History of Ardentown
The idea of an experimental community based on Henry George’s theory of the Single Tax was extended in 1922 with the purchase of 97 acres of the Harvey farm and 12 acres of the Hanby farm to found Ardentown.
Fiske Warren, of Boston, a friend of Arden founder Frank Stephens, advanced $30,000 of the $39,000 needed. The papers creating Ardentown’s Deed of Trust were signed On December 23, 1922. This Deed of Trust reasserted the right of the Trustees to set land rent (a power that had been transferred to the elected Board of Assessors in Arden’s 1908 Deed of Trust). The original Ardentown Trustees were Frank Stephens, his son Donald, and William Worthington, Jr.
Most of Ardentown is north of Harvey Road, east of Arden, and west of the CSX railroad tracks. This tract includes the former Harvey barn, which has served as a theater since 1931.
For many years the barn was the Robin Hood Theater, which attracted such resident actors as Barbara Bel Geddes, Jack Klugman, and Anthony Perkins. In 1969 it became the Candlelight Music Dinner Theatre, one of the first on the east coast, and today remains a popular theater.
Across Millers Road from the theater is the stately stone revolutionary-era house, whose history has been traced by the University of Delaware, and is part of the adjacent Ivy Gables assisted-living residence for the elderly.
There are other Ardentown tracts beyond the basic village. One is north of the South Branch of Naamans Creek, on both sides of Marsh Road. It includes a private residence that once served as the headquarters for the old Arden Water Company.
The newest tract, acquired in 1998, is bordered by the railroad tracks, Interstate 95, Harvey Road and Naamans Creek. Most of this land, 31 acres, was deeded to the Village of Ardentown by the Delaware Department of Transportation. This land, plus six acres previously controlled by the trustees, is the Sunnyside Tract of the South Branch, Naamans Creek Preserve. The state Department of Natural Resources and Environmental Control (DNREC) considers this an important and protected natural area, which contains some of the oldest and largest trees in Delaware.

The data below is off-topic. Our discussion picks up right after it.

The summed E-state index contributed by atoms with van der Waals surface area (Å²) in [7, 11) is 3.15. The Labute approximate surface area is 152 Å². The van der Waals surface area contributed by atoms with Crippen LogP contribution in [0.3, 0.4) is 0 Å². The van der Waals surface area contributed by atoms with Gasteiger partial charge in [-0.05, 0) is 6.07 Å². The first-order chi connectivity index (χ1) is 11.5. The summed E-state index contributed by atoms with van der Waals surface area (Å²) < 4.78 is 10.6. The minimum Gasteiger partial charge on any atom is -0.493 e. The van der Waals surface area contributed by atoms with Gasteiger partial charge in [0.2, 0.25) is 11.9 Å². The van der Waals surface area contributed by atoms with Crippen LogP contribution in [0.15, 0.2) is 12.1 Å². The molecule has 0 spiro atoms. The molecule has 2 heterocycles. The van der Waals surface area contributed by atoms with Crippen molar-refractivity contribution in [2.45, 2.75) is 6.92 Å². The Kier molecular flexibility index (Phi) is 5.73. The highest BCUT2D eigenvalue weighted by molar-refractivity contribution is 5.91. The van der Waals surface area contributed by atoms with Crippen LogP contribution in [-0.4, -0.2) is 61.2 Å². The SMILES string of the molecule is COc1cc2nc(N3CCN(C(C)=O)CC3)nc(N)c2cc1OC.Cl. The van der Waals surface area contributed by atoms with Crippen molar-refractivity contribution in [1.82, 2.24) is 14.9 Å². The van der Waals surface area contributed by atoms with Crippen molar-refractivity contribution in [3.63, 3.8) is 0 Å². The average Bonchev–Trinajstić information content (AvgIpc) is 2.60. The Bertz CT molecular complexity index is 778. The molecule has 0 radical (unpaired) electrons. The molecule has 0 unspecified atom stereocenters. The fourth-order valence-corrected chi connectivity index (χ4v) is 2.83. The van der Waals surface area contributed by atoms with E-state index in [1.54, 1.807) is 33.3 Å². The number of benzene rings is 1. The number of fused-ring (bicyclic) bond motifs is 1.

Today, the Village of Ardentown municipal government controls the Sunnyside Nature Preserve. It also is in charge of the roads and has a small property on the north side of Marsh Road adjacent to Naamans Creek. The rest of the land is held in trust through the Deed of Trust.
Following is a Wilmington News Journal Article covering an Arden Town Meeting to discuss what to do with the recent purchase of the Harvey Farm.
To visitors, even to many residents, the boundaries between Arden and Ardentown are hazy; indeed some lots straddle the line. Physically, the two communities flow into each other. In government structure, however, they are quite different.
The Village of Ardentown was incorporated through a legislative act on June 30, 1975. The Act of Incorporation spells out the function of the Town Meeting. It calls for the election of a town chairperson, who is limited to two two-year terms, a secretary, and a treasurer. It sets up two committees: Budget and Registration. The five-member Budget Committee allocates the village funds, subject to approval of the February town meeting. The Registration Committee, which has three members, is responsible for keeping lists of voters and residents. It also welcomes new residents with information about Ardentown and the Ardens. All members of both committees serve two-year terms, which are staggered.
The Village’s bylaws establish other committees, including a Civic Committee of seven members, a Memorial Garden Committee of five members and several ad hoc committees. All serve two-year terms.